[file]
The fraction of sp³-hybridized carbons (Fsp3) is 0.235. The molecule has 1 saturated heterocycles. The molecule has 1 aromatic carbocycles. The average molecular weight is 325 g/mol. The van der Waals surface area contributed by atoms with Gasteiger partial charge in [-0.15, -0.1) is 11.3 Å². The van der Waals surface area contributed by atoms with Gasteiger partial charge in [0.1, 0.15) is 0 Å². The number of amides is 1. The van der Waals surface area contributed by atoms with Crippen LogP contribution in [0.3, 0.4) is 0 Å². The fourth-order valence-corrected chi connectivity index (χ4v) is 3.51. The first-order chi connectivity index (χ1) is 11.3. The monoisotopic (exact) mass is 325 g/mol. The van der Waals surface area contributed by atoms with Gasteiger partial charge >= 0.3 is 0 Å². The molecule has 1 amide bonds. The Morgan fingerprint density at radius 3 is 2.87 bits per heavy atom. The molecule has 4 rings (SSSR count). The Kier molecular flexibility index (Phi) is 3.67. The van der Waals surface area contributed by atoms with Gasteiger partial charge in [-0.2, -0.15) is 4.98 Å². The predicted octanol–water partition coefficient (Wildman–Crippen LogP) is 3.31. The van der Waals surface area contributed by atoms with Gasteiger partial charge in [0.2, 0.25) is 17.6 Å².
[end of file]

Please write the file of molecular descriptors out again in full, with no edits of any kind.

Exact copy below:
The fraction of sp³-hybridized carbons (Fsp3) is 0.235. The molecule has 1 saturated heterocycles. The molecule has 1 aromatic carbocycles. The average molecular weight is 325 g/mol. The van der Waals surface area contributed by atoms with Gasteiger partial charge in [-0.15, -0.1) is 11.3 Å². The van der Waals surface area contributed by atoms with Gasteiger partial charge in [0.1, 0.15) is 0 Å². The number of amides is 1. The van der Waals surface area contributed by atoms with Crippen LogP contribution in [0.3, 0.4) is 0 Å². The fourth-order valence-corrected chi connectivity index (χ4v) is 3.51. The first-order chi connectivity index (χ1) is 11.3. The monoisotopic (exact) mass is 325 g/mol. The van der Waals surface area contributed by atoms with Gasteiger partial charge >= 0.3 is 0 Å². The molecule has 1 amide bonds. The Morgan fingerprint density at radius 3 is 2.87 bits per heavy atom. The molecule has 4 rings (SSSR count). The Kier molecular flexibility index (Phi) is 3.67. The van der Waals surface area contributed by atoms with Gasteiger partial charge in [-0.2, -0.15) is 4.98 Å². The predicted octanol–water partition coefficient (Wildman–Crippen LogP) is 3.31. The van der Waals surface area contributed by atoms with Gasteiger partial charge in [0.2, 0.25) is 17.6 Å².